If the trial had been about a murder committed by the defendant, but the hearing was veered to whether he had sufficiently mourned his mother – because among other things he had dared to drink some coffee the night before her funeral…
We should no longer be talking about the trial of the Knave but about the trial of Mersault in L’Etranger (the Stranger) of Albert Camus.
In l’ Etranger, Mersault he stands for a murder that he has committed for no obvious reason. In fact, the charges change in a bizzarre way and he finds himself defending his meaningless life and lack of feelings. According to the indictment, the discussion about the hot drink that he has already drunk and has enjoyed, i.e. coffee with milk, is of central importance.
On the other hand, if he had not yet drunk the beverage causing its discussion during the trial, but he was about to drink it at the moment of his arrest – very hot coffee which he can barely touch with his lips – and the bread with marmalade that he had for breakfast is eaten by his prosecutors in his own home, than the defendant should be Joseph K. in Kafka’s “The Trial”.
These beverages – tea and coffee – that do not cause drunkenness but enforce the sobriety of the drinker, appear by coincidence (?) in three especially absurd trials, discreetly highlighting the non - comprehensible, non – conceivable, non – sense of the three before – mentioned procedures: Thoughts, philosophical meditations and riddles around the tea table, relief after a painful sleepless night, and bleak omens for the incomprehensible accusations without even having yet drunk a hot coffee.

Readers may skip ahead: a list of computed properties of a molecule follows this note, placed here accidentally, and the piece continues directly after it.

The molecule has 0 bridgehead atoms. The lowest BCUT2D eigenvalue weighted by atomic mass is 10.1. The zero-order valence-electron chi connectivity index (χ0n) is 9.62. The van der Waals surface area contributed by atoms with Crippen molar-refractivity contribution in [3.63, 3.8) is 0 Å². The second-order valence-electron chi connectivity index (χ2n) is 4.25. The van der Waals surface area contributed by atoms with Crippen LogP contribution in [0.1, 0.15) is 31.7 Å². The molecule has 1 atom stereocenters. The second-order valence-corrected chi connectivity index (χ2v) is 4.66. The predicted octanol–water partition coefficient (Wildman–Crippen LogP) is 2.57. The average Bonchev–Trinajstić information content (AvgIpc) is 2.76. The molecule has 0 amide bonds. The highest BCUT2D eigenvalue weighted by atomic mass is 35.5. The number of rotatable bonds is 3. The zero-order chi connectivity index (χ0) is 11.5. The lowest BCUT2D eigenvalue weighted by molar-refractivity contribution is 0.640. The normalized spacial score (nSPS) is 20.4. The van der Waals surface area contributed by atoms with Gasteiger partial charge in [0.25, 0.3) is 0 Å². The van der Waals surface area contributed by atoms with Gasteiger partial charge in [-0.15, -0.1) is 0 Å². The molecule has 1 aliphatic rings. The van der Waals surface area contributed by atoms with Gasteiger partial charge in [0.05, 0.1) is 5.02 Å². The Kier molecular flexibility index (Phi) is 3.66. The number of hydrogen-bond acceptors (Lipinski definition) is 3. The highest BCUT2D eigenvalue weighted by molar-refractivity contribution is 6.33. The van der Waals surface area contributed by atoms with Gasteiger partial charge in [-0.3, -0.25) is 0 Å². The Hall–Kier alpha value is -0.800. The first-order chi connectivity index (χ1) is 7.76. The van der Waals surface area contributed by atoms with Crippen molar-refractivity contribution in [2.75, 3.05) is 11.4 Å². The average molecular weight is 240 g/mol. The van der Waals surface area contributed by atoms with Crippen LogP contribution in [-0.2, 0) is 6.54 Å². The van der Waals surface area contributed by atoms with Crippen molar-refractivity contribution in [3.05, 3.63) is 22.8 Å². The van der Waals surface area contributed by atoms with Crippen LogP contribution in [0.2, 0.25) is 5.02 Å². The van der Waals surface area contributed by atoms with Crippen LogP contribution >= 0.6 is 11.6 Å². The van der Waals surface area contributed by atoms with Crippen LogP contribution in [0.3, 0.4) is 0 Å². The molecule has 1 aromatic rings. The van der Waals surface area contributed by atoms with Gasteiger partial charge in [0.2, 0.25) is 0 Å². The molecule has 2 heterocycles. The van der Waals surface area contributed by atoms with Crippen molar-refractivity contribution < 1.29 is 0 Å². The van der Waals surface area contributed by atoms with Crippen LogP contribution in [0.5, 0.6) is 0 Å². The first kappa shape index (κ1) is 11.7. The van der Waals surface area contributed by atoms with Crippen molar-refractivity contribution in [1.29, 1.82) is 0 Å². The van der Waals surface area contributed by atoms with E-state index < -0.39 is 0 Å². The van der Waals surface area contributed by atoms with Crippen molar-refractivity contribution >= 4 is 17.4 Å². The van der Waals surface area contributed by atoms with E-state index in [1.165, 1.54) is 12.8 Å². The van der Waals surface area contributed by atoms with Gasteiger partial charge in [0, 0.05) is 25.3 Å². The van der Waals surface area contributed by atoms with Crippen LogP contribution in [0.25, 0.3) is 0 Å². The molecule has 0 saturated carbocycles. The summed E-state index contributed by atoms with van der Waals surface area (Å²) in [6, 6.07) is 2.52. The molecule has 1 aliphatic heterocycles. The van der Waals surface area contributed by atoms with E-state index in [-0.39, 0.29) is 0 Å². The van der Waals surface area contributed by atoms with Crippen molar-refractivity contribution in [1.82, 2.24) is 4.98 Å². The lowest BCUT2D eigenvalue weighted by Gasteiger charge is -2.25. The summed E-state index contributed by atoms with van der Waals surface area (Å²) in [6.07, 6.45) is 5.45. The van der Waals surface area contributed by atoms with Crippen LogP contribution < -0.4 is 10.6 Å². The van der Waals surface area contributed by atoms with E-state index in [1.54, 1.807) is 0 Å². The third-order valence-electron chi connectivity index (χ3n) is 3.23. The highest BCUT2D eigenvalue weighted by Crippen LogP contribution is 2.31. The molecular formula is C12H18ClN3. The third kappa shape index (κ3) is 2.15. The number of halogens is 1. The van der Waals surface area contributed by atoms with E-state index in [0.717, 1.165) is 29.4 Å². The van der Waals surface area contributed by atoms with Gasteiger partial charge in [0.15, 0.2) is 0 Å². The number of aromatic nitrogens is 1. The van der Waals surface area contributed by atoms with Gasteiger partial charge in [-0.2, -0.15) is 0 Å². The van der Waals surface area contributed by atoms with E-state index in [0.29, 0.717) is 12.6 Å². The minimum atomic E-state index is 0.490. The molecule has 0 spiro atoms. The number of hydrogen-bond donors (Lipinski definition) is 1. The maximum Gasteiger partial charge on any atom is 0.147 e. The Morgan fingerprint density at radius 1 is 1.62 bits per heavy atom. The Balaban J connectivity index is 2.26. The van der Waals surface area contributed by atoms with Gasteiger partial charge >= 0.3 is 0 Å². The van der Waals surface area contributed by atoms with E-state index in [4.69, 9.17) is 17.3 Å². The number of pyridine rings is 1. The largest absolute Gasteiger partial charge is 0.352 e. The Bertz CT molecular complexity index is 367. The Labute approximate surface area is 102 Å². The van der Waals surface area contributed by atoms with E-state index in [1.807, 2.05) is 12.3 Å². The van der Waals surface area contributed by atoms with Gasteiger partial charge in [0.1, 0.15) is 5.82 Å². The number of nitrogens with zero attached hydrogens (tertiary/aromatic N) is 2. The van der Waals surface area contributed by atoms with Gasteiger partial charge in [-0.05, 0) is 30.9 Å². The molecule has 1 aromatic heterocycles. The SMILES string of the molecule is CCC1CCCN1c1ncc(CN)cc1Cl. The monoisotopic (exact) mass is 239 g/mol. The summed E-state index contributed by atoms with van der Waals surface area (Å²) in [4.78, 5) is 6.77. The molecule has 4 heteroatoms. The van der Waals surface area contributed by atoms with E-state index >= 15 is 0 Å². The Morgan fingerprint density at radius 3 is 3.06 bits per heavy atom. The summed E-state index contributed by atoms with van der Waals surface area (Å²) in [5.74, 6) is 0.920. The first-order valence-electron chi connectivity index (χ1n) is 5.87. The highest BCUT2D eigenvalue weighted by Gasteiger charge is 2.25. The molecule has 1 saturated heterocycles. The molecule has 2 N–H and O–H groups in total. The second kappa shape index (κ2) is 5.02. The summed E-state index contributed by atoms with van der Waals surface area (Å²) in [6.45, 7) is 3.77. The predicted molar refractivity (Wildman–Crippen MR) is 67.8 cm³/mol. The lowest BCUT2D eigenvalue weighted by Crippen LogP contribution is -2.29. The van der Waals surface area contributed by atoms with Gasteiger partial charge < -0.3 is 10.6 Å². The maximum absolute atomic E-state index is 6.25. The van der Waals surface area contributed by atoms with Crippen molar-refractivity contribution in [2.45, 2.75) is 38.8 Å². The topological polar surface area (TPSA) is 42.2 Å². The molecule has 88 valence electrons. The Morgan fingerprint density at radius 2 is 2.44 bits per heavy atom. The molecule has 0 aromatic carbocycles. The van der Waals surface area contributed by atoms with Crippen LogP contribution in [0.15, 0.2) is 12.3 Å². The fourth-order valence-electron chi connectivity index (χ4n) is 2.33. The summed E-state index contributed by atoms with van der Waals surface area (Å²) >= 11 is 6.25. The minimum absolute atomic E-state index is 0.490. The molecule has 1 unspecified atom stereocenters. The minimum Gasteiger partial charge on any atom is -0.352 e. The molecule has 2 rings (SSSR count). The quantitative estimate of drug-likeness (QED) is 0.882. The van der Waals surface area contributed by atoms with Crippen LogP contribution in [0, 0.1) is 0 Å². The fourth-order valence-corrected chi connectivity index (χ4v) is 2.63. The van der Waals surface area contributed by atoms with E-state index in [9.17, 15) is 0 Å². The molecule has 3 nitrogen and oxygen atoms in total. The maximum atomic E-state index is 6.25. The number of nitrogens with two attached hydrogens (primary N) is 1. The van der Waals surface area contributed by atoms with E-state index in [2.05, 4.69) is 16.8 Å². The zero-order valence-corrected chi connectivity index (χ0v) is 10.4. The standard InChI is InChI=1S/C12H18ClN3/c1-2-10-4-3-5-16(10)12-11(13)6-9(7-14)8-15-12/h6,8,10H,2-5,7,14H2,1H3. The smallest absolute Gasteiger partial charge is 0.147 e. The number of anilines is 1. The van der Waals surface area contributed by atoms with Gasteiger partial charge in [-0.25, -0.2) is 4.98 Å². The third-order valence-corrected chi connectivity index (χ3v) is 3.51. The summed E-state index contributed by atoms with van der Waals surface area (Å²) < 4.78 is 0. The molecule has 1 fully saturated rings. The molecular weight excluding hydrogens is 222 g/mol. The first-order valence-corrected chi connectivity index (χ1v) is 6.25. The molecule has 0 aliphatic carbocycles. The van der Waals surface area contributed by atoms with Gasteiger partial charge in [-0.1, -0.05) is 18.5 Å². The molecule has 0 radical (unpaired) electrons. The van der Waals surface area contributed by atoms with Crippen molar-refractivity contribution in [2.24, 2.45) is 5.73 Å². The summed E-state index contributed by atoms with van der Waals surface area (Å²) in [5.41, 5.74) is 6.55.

Is it possible that the sobriety and the limpidity of the hot drink can be completely defeated by the absurdity of a trial that pretends to be striving for the truth, while actually it is attempting to weave a net in which to trap the defendant inside it?
The hot drink that accompanied by country biscuits, the renowned madeleines, leads to a dreamy recreation of reality in search of the Lost Time, has its place also in the uncontrollable course of the dream, i.e. in the nightmarish version of a non reality.
It is the symbolic landmark of the entrance to another dimension of the flow of time and events: dreamy or nightmarish. Meditating over the steaming hot drink, a product of our civilization meant for pleasure and social gathering, away from the realm of necessity is the boundary between two worlds that overturns the balance, making a crossing between the world of ordinary logic and the world of miracles.
This works the other way around as well, since the hot drink and its ritual trigger the exit from the world of dreams into the world of reality:
When Alice escapes persecution in Wonderland, chased by the sound of rattling tea cups, the sound is gradually transformed into tinkling sheep bells.
I am involved in the creation of texts that function as wax moulds hosting memory images. I find my material in human gestures, in historical moments, in buildings, in places remote in space and time, in map imprints, in real or symbolic labels. In Waxtablets personal accounts and testimonies sneak into literary texts as well as encounters with remarkable minds. Memory, as a creation and a presence in the margins of time, confronts an actuality inhumed in the foam of oblivion.